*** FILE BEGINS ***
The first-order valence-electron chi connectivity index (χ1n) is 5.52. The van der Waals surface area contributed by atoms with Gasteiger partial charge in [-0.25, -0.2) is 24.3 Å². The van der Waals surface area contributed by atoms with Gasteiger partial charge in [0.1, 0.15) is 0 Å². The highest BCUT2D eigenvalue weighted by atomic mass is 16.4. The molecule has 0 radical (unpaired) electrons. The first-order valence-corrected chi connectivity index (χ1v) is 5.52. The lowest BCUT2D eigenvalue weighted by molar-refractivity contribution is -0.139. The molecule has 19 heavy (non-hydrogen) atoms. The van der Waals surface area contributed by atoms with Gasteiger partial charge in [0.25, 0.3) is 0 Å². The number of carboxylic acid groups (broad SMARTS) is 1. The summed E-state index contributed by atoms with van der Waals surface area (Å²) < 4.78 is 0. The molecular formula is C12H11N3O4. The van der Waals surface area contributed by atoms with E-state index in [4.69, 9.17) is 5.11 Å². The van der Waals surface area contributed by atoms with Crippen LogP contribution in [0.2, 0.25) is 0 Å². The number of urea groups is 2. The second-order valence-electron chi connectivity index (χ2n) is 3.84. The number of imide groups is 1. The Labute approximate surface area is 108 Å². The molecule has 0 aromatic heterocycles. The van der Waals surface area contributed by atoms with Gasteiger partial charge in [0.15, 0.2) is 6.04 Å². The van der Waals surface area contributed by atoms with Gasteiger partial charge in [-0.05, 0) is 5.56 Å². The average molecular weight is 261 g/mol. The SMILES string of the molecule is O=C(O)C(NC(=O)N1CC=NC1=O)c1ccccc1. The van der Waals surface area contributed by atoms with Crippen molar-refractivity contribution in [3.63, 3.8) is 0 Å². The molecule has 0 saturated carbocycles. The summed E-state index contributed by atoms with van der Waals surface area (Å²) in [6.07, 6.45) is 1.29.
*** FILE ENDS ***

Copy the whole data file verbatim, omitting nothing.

The first-order valence-electron chi connectivity index (χ1n) is 5.52. The van der Waals surface area contributed by atoms with Gasteiger partial charge in [-0.25, -0.2) is 24.3 Å². The van der Waals surface area contributed by atoms with Gasteiger partial charge in [0.1, 0.15) is 0 Å². The highest BCUT2D eigenvalue weighted by atomic mass is 16.4. The molecule has 0 radical (unpaired) electrons. The first-order valence-corrected chi connectivity index (χ1v) is 5.52. The lowest BCUT2D eigenvalue weighted by molar-refractivity contribution is -0.139. The molecule has 19 heavy (non-hydrogen) atoms. The van der Waals surface area contributed by atoms with Gasteiger partial charge in [0.25, 0.3) is 0 Å². The number of carboxylic acid groups (broad SMARTS) is 1. The summed E-state index contributed by atoms with van der Waals surface area (Å²) < 4.78 is 0. The molecular formula is C12H11N3O4. The van der Waals surface area contributed by atoms with E-state index in [4.69, 9.17) is 5.11 Å². The van der Waals surface area contributed by atoms with Crippen LogP contribution in [0.2, 0.25) is 0 Å². The number of urea groups is 2. The second-order valence-electron chi connectivity index (χ2n) is 3.84. The number of imide groups is 1. The Labute approximate surface area is 108 Å². The molecule has 0 aromatic heterocycles. The van der Waals surface area contributed by atoms with Gasteiger partial charge in [0.15, 0.2) is 6.04 Å². The van der Waals surface area contributed by atoms with Gasteiger partial charge in [-0.05, 0) is 5.56 Å². The average molecular weight is 261 g/mol. The SMILES string of the molecule is O=C(O)C(NC(=O)N1CC=NC1=O)c1ccccc1. The van der Waals surface area contributed by atoms with Crippen molar-refractivity contribution in [3.63, 3.8) is 0 Å². The molecule has 0 saturated carbocycles. The summed E-state index contributed by atoms with van der Waals surface area (Å²) in [6.07, 6.45) is 1.29.